The SAMPLE mnemonic is a handy tool used to remember the 6 things to look for when collecting a history.

SAMPLE Mnemonic for First Aid


The SAMPLE Mnemonic: A Tool for Unraveling Medical Histories

The SAMPLE history is an acronym that helps clinicians systematically collect crucial details about a patient’s health. It is particularly useful in emergency medicine and is often employed during secondary assessments. Let’s have a closer look:

What do the letters of the SAMPLE Mnemonic mean?

Symptoms –


  • Ask the patient’s whether they have any current symptoms. Its also a good time to ask some questions about any physical signs they exhibit. Remember, symptoms are subjective experiences, while signs are objective observations made by the healthcare provider.
  • For example, you might ask about pain, discomfort, work of breathing, weakness, or any other unusual sensations.



  • Ask about any known allergies the patient may have. These could be related to medications, foods, environmental factors, or other substances.
  • Allergies may not only help understand the current presentation. They are also crucial to avoid adverse reactions during treatment.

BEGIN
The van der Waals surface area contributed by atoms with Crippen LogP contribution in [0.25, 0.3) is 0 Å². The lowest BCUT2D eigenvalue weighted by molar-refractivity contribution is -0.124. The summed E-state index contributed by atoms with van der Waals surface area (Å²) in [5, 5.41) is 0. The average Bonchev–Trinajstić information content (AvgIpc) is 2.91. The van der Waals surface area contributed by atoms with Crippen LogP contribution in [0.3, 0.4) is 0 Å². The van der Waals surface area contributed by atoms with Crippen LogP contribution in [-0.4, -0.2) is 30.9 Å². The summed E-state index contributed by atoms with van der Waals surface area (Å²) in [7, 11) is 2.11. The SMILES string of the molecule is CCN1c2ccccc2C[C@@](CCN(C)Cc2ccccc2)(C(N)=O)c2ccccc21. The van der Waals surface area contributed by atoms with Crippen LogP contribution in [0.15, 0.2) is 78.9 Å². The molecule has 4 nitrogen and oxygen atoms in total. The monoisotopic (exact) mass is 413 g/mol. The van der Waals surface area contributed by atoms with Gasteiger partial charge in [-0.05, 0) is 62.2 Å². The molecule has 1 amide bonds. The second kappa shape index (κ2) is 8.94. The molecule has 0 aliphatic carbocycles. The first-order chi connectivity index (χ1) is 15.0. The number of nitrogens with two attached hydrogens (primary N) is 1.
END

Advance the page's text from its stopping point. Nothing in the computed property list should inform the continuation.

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Medications –


  • Gather information about the patient’s current medications, including prescription drugs, over-the-counter medications, and herbal supplements.
  • Be thorough and ask about dosages, frequency and any recent changes in medications.

Past (Pertinent Medical History) 


  • Ask about the patient’s medical past as it pertains to the current condition. Ask about chronic conditions, surgeries, hospitalizations, and significant illnesses.
  • Try to keep the focus on relevant medical events that may impact the current situation.

Last (Oral Intake) 

  • Determine when the patient last ate or drank. This information is vital for assessing potential complications during procedures or surgeries.
  • This line of questioning may also be relevant for assessing diabetic patients.


Events (Prior to Current Situation) 


  • To understand the context, ask what events or circumstances led to the patient seeking medical attention?
  • When assessing trauma cases, explore the mechanism of injury (e.g., fall, motor vehicle accident).

A SAMPLE history is an essential and valuable tool, especially in emergency situations. It should be used in conjunction with other structured history such as OPQRST, vitals and a thorough physical assessment to create a complete picture of the patient’s illness.

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